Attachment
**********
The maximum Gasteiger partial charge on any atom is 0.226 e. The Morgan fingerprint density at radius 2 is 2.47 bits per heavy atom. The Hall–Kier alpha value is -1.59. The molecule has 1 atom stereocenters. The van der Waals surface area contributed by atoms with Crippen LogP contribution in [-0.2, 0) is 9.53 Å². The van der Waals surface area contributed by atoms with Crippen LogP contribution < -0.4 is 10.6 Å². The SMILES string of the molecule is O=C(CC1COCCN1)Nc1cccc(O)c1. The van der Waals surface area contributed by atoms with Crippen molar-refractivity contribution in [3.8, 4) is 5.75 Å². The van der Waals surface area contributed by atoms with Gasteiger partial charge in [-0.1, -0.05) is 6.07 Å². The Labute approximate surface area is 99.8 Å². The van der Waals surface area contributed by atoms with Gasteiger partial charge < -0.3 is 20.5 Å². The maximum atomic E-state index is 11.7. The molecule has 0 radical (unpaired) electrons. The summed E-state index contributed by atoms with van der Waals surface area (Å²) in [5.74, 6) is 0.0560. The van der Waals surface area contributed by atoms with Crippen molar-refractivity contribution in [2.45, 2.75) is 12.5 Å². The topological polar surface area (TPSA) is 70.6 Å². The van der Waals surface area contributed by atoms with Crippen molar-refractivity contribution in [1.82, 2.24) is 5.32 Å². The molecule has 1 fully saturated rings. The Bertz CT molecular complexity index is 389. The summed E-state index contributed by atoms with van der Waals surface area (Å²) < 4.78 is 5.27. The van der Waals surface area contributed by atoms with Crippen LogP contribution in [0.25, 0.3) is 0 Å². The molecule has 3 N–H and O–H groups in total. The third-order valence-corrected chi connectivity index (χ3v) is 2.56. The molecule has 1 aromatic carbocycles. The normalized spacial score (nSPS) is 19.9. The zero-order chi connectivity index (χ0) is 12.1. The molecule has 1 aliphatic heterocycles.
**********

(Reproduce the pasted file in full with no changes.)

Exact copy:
The maximum Gasteiger partial charge on any atom is 0.226 e. The Morgan fingerprint density at radius 2 is 2.47 bits per heavy atom. The Hall–Kier alpha value is -1.59. The molecule has 1 atom stereocenters. The van der Waals surface area contributed by atoms with Crippen LogP contribution in [-0.2, 0) is 9.53 Å². The van der Waals surface area contributed by atoms with Crippen LogP contribution < -0.4 is 10.6 Å². The SMILES string of the molecule is O=C(CC1COCCN1)Nc1cccc(O)c1. The van der Waals surface area contributed by atoms with Crippen molar-refractivity contribution in [3.8, 4) is 5.75 Å². The van der Waals surface area contributed by atoms with Gasteiger partial charge in [-0.1, -0.05) is 6.07 Å². The Labute approximate surface area is 99.8 Å². The van der Waals surface area contributed by atoms with Gasteiger partial charge < -0.3 is 20.5 Å². The maximum atomic E-state index is 11.7. The molecule has 0 radical (unpaired) electrons. The summed E-state index contributed by atoms with van der Waals surface area (Å²) in [5.74, 6) is 0.0560. The van der Waals surface area contributed by atoms with Crippen molar-refractivity contribution in [2.45, 2.75) is 12.5 Å². The topological polar surface area (TPSA) is 70.6 Å². The van der Waals surface area contributed by atoms with Crippen molar-refractivity contribution in [1.82, 2.24) is 5.32 Å². The molecule has 1 fully saturated rings. The Bertz CT molecular complexity index is 389. The summed E-state index contributed by atoms with van der Waals surface area (Å²) < 4.78 is 5.27. The van der Waals surface area contributed by atoms with Crippen LogP contribution in [0.25, 0.3) is 0 Å². The molecule has 3 N–H and O–H groups in total. The third-order valence-corrected chi connectivity index (χ3v) is 2.56. The molecule has 1 aromatic carbocycles. The normalized spacial score (nSPS) is 19.9. The zero-order chi connectivity index (χ0) is 12.1. The molecule has 1 aliphatic heterocycles.